LANCASTER: Yeah, because we wanted to have more potential deeper relationships. And we didn't want people just to look upon it as shade or beauty. We wanted them to see well, you know, it's a living pantry. It's a living pharmacy. It's a living hardware store and craft shop. And it's this amazing habitat for all this wildlife that had disappeared from our neighborhood when we removed their habitat.

BASCOMB: Well, can you give us a few examples of the specific plants that you planted there and how they're used by people?

The neighborhood is now lined with shaded pedestrian pathways. (Photo: Brad Lancaster)

LANCASTER: So one of the trees is the native velvet mesquite tree. It has edible seed pods and wonderful edible sap as well that's a great throat lozenge and desert candy. And it fixes nitrogen in the soil. Then there's the desert ironwood tree, which has green seeds when immature, that you can process and eat like edamame. And then when they mature, you can process and eat them like peanuts. Then there's the paloverdes. And they have edible yellow flowers and kind of like green bean-flavored seeds when immature. And then once they mature, we can grind them up into a cornmeal-like flavor.

BASCOMB: Amazing. I mean, I have to say, I wouldn't know the first thing to do with any of these plants. To what degree did you have to do some community outreach to allow people to use them so they knew what they were working with?

Local residents of all ages are able to harvest edible plants like the prickly pear fruit. (Photo: Brad Lancaster)

LANCASTER: Well, we had to do a fair amount, not just for our neighbors, but for ourselves as well. Because we read about all of this, but we didn't have direct experience with all these foods when we started. So, we sought out folks that had this knowledge, and we also looked to books and just experimented. And the other cool thing is we've collaborated with the University of Arizona Arboretum to put plant identification signs for many of the plants, not just the trees, but the understory plants too, in four languages. So it's the scientific name in Latin, the English common name, the Spanish common name, and the O'odham common name.

BASCOMB: And the O'odham name is the Native American tribe of the region.

LANCASTER: Exactly, yes. And when people hit the QR code on the plant ID sign, it takes them to a page where they can see the plant in bloom, in fruit. It's got ways of preparing it, and tells other plants that it likes to grow with. So people can be educated in many layers on how to grow more of the forest on their block.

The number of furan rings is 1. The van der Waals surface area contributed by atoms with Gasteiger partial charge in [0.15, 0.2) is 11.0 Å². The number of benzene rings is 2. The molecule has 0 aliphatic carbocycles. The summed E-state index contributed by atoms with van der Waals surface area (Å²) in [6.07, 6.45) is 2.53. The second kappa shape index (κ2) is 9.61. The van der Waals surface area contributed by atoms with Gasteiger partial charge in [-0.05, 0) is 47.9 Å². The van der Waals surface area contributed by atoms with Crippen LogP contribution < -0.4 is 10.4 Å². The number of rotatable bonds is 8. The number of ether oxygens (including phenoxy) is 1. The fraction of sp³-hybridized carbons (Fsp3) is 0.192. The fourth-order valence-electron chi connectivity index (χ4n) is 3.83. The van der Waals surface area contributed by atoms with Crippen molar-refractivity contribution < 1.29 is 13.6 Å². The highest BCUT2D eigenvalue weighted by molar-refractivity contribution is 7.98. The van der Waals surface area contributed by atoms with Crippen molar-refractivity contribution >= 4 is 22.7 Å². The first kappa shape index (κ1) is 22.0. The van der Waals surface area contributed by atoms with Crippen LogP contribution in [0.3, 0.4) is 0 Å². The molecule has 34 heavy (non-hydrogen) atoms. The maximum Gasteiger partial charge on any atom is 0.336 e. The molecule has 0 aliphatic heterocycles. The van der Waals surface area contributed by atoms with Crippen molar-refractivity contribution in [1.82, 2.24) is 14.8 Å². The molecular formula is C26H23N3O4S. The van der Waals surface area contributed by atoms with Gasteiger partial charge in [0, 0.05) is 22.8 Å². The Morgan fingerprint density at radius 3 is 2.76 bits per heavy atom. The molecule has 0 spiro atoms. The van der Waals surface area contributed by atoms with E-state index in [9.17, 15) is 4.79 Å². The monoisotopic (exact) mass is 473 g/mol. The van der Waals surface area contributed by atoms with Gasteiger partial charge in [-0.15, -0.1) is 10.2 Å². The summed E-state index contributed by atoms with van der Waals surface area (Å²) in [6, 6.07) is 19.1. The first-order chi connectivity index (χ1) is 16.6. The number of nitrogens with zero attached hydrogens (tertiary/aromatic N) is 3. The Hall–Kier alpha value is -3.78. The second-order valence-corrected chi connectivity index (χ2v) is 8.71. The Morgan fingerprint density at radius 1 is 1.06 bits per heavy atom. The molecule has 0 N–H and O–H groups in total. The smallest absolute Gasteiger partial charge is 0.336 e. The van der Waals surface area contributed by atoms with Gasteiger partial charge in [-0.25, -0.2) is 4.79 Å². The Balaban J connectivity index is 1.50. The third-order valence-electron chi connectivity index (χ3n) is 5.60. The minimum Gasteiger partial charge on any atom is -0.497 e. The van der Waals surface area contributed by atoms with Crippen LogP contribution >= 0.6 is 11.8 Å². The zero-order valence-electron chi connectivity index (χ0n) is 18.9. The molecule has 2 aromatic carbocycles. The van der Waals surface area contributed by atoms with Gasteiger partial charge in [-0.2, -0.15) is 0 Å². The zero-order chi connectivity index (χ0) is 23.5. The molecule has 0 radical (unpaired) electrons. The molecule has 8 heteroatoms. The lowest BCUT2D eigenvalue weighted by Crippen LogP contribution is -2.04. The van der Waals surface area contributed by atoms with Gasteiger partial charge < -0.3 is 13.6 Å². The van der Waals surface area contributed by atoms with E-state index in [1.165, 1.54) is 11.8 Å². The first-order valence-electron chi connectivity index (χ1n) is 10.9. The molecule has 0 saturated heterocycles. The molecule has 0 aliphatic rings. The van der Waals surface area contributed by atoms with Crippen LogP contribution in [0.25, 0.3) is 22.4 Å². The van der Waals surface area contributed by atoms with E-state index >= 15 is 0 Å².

Native plants are also helping restore wildlife habitats in the area. (Photo: Brad Lancaster)

BASCOMB: And to what degree have you seen that? Are people taking this, you know, common space and applying it to their own, you know, private yards?

LANCASTER: Definitely. The neighborhood is much greener than before we started all this. And another key thing is, we really push folks to plant the rain before they plant any plants. And that's another thing that sets our planting project apart from most, because a typical tree planting project is bringing in water from the municipal system. So water imported from elsewhere, because in Tucson, the bulk of our water comes from the Colorado River, and we pump it from over 300 miles away. So we wanted to use the free local water because we found that you know, the average one-mile stretch of our neighborhood drains enough rainfall to support over 400 trees per mile, or one tree every 25 feet on both sides of the street -- if we direct the street runoff to streetside basins, as opposed to out of the system.

The Neighborhood Foresters now collaborate with contractors to drill holes in street curbs, allowing rainwater to be directed into plantable basins rather than into storm drains. (Photo: Brad Lancaster)

BASCOMB: Well, tell me more about how you're directing water exactly where you want it to go, and how it's, you know, maybe staying on the land a little bit better, and that might be useful in you know, a very dry area like Arizona.

LANCASTER: Our streets for the most part are raised or crowned in the middle, so they drain water to either side. So water will flow along that curb. And we noticed that it would kind of lap up where there'd be a dip in the curb. So we started to cut the curb or notch the curb where there was all this plantable unpaved dirt on the household side, but no access for the water. So we would cut the curb at that point, dig the basin down, and then when it would rain, water would flow down the gutter, go into that curb cut, and once the basin would be filled, water would backup to the inlet point. And then the surplus would go down the gutter to the next basin. And now our average basin size is eight feet long, five feet wide and one foot deep, for an annual minimum capacity of 4,500 gallons per year. And that's enough water to sustain all the water needs of the tree we plant beside or within that basin and all the understory plants as well, with surplus water to then directly recharge the aquifer.